Who are the Falklands three?

"No one will ever admit it," says one islander after just three (0.2%) vote not to remain an overseas territory of the UK.

It is votes like that on the status of the Falkland Islands that remind us why the secret ballot was invented. Of the 1,517 who took part in the referendum (a turnout of 92 per cent), 1,513 (99.8 per cent) voted in favour of remaining an overseas territory of the UK and just three (0.2 per cent) voted against. It was a result that would make even Kim Jong-un blush. Asked who the "Falklands three" might be, one islander told the Guardian's Jonathan Watts: "no one will ever admit it". 

The British government, unsurprisingly, has been quick to trumpet the result as proof that Argentina should relinquish any claim to sovereignty over "Las Malvinas". David Cameron said that the Kirchner government should take "careful note" of the result, while William Hague said: "I welcome today's result, which demonstrates more clearly than ever the Falkland Islanders' wish to remain an Overseas Territory of the United Kingdom.

"We have always been clear that we believe in the rights of the Falklands people to determine their own futures and to decide on the path they wish to take. It is only right that, in the 21st century, these rights are respected.

"All countries should accept the results of this referendum and support the Falkland Islanders as they continue to develop their home and their economy. I wish them every success in doing so."

Kirchner, however, is in no mood to back down. Following the result, Senator Daniel Filmus, a close ally of the president, declared: "We must denounce this trickery that pretends to represent the popular participation of an implanted population. This publicity stunt has no validity for international law." 

The Argentine Senate will vote this week on a motion to reject the result of the referendum and to reaffirm its claim to the islands. "The United Kingdom lacks any right at all to pretend to alter the juridical status of these territories even with the disguise of a hypothetical referendum," the country's foreign minister Hector Timerman said.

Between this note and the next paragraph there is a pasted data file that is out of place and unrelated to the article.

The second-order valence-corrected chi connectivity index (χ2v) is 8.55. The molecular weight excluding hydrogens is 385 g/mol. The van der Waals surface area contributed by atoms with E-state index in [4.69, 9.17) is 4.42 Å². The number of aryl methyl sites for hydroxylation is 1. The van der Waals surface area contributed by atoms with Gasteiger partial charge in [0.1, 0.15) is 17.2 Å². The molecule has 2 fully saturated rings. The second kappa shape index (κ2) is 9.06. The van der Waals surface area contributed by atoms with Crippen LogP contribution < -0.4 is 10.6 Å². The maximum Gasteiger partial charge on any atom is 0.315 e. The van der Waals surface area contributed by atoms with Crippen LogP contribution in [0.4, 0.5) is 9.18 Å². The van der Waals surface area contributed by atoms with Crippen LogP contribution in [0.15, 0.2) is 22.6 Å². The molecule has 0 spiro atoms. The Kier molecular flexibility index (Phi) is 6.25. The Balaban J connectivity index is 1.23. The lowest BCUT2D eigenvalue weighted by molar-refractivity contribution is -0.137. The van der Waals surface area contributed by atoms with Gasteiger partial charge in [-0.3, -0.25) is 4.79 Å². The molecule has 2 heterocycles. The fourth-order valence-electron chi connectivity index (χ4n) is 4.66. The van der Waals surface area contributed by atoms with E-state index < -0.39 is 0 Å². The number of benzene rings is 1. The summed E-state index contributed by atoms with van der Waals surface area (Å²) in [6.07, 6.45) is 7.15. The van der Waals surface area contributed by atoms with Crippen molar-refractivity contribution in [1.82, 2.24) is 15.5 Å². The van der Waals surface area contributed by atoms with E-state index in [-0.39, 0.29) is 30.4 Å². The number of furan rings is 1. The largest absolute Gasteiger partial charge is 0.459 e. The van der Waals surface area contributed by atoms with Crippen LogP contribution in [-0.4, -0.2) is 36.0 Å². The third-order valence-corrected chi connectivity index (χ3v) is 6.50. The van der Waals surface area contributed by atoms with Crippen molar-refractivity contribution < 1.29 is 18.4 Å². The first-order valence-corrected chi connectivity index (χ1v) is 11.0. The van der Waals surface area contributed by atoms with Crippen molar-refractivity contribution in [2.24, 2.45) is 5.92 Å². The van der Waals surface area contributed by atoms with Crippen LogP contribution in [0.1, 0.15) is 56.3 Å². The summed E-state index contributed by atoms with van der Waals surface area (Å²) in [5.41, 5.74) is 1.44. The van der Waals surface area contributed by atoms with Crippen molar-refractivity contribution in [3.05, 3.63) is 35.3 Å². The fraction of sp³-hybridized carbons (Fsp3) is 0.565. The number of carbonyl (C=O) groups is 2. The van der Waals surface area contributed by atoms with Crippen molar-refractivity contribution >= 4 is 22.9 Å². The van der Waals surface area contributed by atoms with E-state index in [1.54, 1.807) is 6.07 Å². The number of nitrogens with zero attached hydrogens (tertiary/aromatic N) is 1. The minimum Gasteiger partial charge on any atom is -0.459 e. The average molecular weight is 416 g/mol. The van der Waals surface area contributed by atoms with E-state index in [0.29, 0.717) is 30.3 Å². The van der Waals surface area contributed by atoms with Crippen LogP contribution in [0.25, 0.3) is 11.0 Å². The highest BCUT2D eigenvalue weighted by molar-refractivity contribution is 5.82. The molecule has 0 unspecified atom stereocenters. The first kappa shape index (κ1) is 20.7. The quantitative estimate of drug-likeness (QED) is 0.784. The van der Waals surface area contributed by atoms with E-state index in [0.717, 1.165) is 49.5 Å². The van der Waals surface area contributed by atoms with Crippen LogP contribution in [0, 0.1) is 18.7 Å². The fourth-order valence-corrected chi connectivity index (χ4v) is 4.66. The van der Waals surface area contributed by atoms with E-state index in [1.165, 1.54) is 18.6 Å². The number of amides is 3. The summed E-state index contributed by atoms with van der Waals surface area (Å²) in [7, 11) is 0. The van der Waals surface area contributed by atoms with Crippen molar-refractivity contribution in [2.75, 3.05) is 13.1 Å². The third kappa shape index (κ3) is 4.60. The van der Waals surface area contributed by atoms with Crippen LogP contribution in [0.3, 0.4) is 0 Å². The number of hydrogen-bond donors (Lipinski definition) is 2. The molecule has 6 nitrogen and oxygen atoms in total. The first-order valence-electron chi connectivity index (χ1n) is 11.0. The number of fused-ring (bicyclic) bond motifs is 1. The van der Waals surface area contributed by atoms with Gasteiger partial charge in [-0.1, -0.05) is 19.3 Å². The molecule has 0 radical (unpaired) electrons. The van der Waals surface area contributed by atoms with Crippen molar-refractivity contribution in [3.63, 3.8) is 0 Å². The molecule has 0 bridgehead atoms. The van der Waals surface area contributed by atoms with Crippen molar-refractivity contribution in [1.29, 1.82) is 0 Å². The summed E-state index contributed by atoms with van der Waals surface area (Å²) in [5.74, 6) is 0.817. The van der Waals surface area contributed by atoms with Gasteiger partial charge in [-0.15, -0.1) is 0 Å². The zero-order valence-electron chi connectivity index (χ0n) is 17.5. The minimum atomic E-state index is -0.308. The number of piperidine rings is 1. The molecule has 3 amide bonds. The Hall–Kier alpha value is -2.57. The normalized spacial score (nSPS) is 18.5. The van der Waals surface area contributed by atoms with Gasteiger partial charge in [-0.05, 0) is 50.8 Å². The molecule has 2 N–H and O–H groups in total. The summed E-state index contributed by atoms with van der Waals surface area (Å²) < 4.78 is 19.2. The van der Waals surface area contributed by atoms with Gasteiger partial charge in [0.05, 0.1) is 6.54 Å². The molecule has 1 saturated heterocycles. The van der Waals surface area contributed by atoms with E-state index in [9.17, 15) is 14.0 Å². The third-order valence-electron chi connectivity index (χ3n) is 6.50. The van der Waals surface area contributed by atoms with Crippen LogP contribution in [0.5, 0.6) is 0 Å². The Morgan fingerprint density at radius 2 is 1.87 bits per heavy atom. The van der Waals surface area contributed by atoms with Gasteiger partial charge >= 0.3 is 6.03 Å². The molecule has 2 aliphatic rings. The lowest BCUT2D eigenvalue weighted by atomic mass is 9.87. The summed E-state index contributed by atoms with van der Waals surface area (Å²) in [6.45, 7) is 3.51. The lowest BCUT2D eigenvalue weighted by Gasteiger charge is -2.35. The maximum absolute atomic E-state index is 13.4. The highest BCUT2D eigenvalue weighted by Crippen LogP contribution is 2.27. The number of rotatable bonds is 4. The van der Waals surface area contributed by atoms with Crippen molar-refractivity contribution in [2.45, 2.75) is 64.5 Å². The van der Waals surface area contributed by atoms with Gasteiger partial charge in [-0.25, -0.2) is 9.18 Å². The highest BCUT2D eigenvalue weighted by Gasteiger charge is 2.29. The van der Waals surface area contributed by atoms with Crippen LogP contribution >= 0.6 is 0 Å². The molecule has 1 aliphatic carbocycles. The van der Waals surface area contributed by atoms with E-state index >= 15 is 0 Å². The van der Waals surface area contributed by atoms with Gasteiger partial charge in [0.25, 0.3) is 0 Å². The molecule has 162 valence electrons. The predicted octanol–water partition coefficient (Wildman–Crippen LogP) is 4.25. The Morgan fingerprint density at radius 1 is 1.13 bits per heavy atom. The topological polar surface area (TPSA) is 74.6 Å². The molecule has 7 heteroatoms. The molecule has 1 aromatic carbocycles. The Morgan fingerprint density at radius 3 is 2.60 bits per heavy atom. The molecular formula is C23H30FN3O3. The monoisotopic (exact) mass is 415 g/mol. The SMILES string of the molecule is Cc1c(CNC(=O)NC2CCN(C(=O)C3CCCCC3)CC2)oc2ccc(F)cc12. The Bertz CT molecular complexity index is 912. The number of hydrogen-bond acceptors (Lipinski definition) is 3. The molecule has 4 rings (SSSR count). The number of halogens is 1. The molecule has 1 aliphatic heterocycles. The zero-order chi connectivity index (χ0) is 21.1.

In the meantime, the race continues to find one of the three. 

Residents gather in Stanley, Falkland Islands on March 10, 2013, during the referendum. Photograph: Getty Images.

George Eaton is political editor of the New Statesman.

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5 things Labour has blamed for the Copeland by-election defeat

Other than Labour, of course. 

In the early hours of Friday morning, Labour activists in Copeland received a crushing blow, when they lost a long-held constituency to the Tories

As the news sank in, everyone from the leadership down began sharing their views on what went wrong. 

Some Labour MPs who had done the door knock rounds acknowledged voters felt the party was divided, and were confused about its leadership.

But others had more imaginative reasons for defeat:

1. Tony Blair

Shadow Chancellor John McDonnell told Radio 4’s Today programme that: “I don’t think it’s about individuals”. But he then laid into Tony Blair, saying: “We can’t have a circumstance again where a week before the by-election a former leader of the party attacks the party itself.”

2. Marginal seats

In a flurry of tweets, shadow Justice secretary Richard Burgon wanted everyone to know that Copeland was a marginal seat and always had been since it was created in 1983.

Which might be true, but most commentators were rather more struck by the fact Labour MPs had managed to overcome that marginality and represent the area for eighty years. 

3. The nuclear industry

In response to the defeat, Corbyn loyalist Paul Flynn tweeted: “Copeland MP is pro-nuclear right winger. No change there.” He added that Copeland was a “unique pro-nuclear seat”. 

In fact, when The New Statesman visited Copeland, we found residents far more concerned about the jobs the nuclear industry provides than any evangelical fervour for splitting atoms.

4. The political establishment

Addressing journalists the day after the defeat, Corbyn said voters were “let down by the political establishment”. So let down, they voted for the party of government.

He also blamed the “corporate controlled media”. 

5. Brexit

Corbyn's erstwhile rival Owen Smith tweeted that the defeat was "more evidence of the electoral foolhardiness of Labour chasing Brexiteers down the rabbit hole". It's certainly the case that Brexit hasn't been kind to Labour's share of the vote in Remain-voting by-elections like Richmond. But more than 56 per cent of Cumbrians voted Leave, and in Copeland the percentage was the highest, at 62 per cent. That's an awful lot of Brexiteers not to chase...

I'm a mole, innit.